As Iridium continues preparations for its first Iridium NEXT satellite launch this summer, the company recently completed manufacturing and testing its first satellites, and is gearing up to increase its production speed. Meanwhile, the finished satellites are being prepped for storage before shipping to Vandenberg Air Force Base in California.
Assembly, integration, and testing of the satellites are performed by Orbital ATK, a subcontractor to Thales Alenia Space, at their manufacturing facility in Gilbert, Ariz. The size and complexity of the Iridium NEXT constellation is unprecedented in the satellite community, requiring a unique assembly-line approach to complete production. Several hundred thousand hours of workmanship by hundreds of engineers has already gone into the completion of the first satellites. Each satellite proceeds through 18 different work stations ranging from panel integration and payload testing to full satellite integration, solar array installations and alignment checks. While certain stations require more hours of effort than others, with the most detailed work occurring at the Thermal Cycling Test station, each represents a critical step toward delivering a fully functional Iridium NEXT satellite.
After assembly and integration, the first low rate satellites must undergo a series of tests to ensure the vehicle meets design specifications, as well as production tests to verify the quality of the manufacturing process. Some of those tests include vibration and acoustic testing, which simulates the movement and sound pressures experienced during the launch, and thermal vacuum testing to create the temperature extremes the satellites will face while in orbit and expose any assembly issues. These tests allow the engineers to confirm that the satellites will withstand the launch and operate successfully when deployed. These tests also validate that the assembly line is fully qualified to move to high rate production.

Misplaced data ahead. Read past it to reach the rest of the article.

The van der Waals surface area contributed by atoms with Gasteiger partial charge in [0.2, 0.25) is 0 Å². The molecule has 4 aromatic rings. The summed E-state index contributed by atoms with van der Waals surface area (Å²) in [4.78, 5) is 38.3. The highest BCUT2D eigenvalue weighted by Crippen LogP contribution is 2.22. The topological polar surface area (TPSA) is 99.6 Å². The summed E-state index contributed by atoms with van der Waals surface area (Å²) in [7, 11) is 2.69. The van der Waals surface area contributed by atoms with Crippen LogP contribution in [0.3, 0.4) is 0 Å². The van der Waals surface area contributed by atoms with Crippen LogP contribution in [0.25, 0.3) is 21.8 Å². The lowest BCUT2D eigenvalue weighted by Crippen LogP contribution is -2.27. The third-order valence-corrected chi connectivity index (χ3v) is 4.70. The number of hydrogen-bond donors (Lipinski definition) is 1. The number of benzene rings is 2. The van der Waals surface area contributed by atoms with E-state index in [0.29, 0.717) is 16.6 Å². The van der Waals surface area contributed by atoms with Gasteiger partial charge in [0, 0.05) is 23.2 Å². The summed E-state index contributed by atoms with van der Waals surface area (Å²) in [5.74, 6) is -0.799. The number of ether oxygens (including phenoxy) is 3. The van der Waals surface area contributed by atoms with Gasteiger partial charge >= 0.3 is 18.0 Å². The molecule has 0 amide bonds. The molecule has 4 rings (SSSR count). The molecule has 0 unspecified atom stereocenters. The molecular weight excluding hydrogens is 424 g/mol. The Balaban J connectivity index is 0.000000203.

“Our engineers have been working tirelessly with Thales and Orbital to build the Iridium NEXT satellites and ensure that they will work as designed for many years in space,” said Scott Smith, chief operating officer at Iridium. “Our process must not only deliver high quality satellites for launch, but must assemble them efficiently and stay on track to meet our launch schedules. Our involvement in the design and development process, and the thorough test program they’ve endured, gives us confidence in the capabilities of these satellites. Now, with the first satellites completed and tested, we are one step closer to realizing our ultimate goal of delivering a truly next-generation, global network.”
Chief Executive Officer Matt Desch added, “This milestone has been a long time coming, but signals that we’re nearing first launch. It’s been exciting to see our powerful new satellites take shape from a concept seven years ago into a working, fully tested vehicle, ready to be shipped to Vandenberg for launch. With the assembly pace picking up, we’re all excited about the potential of these new satellites and look forward to getting them all in operation by the end of 2017.”
The Iridium NEXT satellite network will consist of 66 low-earth orbit satellites, with six in-orbit spares and nine ground spares. The constellation uses a unique cross-linked architecture made possible by four antennae on each satellite, allowing them to communicate with each other and deliver a truly global network. Each satellite also features a main mission antenna that links the subscriber to this cross-linked infrastructure. Once fully operational, Iridium NEXT will offer greater bandwidth, data speeds and other functionalities (like global, real-time aircraft and ship surveillance).
During the last three months, the number of assembly, integration and testing engineers working on Iridium NEXT has doubled at Orbital’s facility. With the vast resources and aerospace engineering talent in the Phoenix area, the facility plans on adding another 30 engineers as production increases to complete more than five satellites per month. Once completed, each satellite will remain in storage at the production facility until it’s time for shipment to Vandenberg Air Force Base.
For more information about Iridium NEXT, check out Iridium’s website.